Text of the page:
NEMOS news update - October 2022

Published: 25 Oct, 2022


The EU Erasmus project ‘NEMOS A new educational model for acquisition of sustainability competences through service-learning’ is well underway, with completion of the first Objective - Defining a food sustainability profile (FSP) through a community building methodology.  

The project is led for TU Dublin by Dr Julie Dunne, with Dr Rena Barry-Ryan and Dr Cormac McMahon, the University Sustainability Education & Innovation manager. The School has recruited NEMOS Fellows Sara Boyd, Greg Burke, Dr Orla Cahill, Fintan Moran, Dr David O’Connor, Dr Azza Silotry Naik, Dr. Ciara Walsh. Updates on their work will be provided as it progresses. 

Work will now commence on the remaining objectives - Defining a methodological handbook (MH) in Food sustainability through service learning (SL, known as Students Learning with Communities); Defining assessment tools of FSP and MH by co-creation practices in SL; Defining a new educational model suitable for the acquisition of sustainability competences through green pedagogies and SL. 

TU Dublin was also involved in the first international dissemination event for NEMOS on the 20th Oct. Participants included students from the BSc in Food Innovation, Michael O’Neill and Sarah Ging, as well as TU Dublin Student’s Union President Brian Jordan, graduate of the BSc In Nutraceuticals in Health and Nutrition. 



NEMOS Project Result 1 – Summary for TU Dublin 

An analysis of the four stages of the BSc Food Innovation for existing levels of sustainability has been carried out. It shows no incidence where the category of sustainability focused modules is highest.  When sustainability focused and in-mind modules are combined, Stage 4 has the highest level of sustainability, with Stage 2 the lowest. Barriers to sustainability were identified, and categorised as economical, supply chain issues, labour, knowledge, awareness, investment, government, human nature, climate change, environmental, social sustainability, capitalism, low adoption of Innovation, and food safety.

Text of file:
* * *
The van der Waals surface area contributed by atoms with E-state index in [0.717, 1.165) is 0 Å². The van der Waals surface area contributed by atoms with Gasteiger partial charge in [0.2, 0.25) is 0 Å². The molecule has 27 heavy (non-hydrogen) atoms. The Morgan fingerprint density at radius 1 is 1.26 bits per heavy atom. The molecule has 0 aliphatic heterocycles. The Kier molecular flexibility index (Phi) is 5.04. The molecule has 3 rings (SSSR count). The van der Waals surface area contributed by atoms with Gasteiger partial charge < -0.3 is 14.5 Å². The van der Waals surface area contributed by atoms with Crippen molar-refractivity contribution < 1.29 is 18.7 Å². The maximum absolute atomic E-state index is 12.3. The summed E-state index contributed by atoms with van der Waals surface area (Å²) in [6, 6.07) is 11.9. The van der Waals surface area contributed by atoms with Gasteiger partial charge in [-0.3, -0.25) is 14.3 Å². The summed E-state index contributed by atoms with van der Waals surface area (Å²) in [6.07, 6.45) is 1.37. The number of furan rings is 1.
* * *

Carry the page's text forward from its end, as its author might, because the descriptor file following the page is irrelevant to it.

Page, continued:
Key food related Sustainability concepts that will be useful to inform the development of a sustainability profile and for the review of food degrees were identified and categorised as Farming Practices, Climate change direct impacts, Environment, Agrifood Circular Bioeconomy, Waste reduction, Measuring and benchmarking, Food Safety and Regulatory Affairs, Food product development, Sustainable and Ethical Food Business. In all, 70 competencies were identified. 

In terms of sustainability and University education, the findings are within two categories. The curriculum, including the technical knowledge and transferable skills; and the operation of the University as a sustainable organisation. 

Staff are interested in food sustainability, and most have aspects included within their modules. Nonetheless a need for professional development within their food related discipline area, in general sustainability, and in pedagogies to embed sustainability were identified.  

Meanwhile, almost all students identify the need for specific knowledge and training in sustainability issues as a necessary part of their professional education. Most would be interested in sustainable development projects or activities. The interest in participating in service learning was high across all those surveyed and interviewed. Specific guidance on integrating sustainability through service learning was provided by the University service-learning (Students Learning with Communities) lead.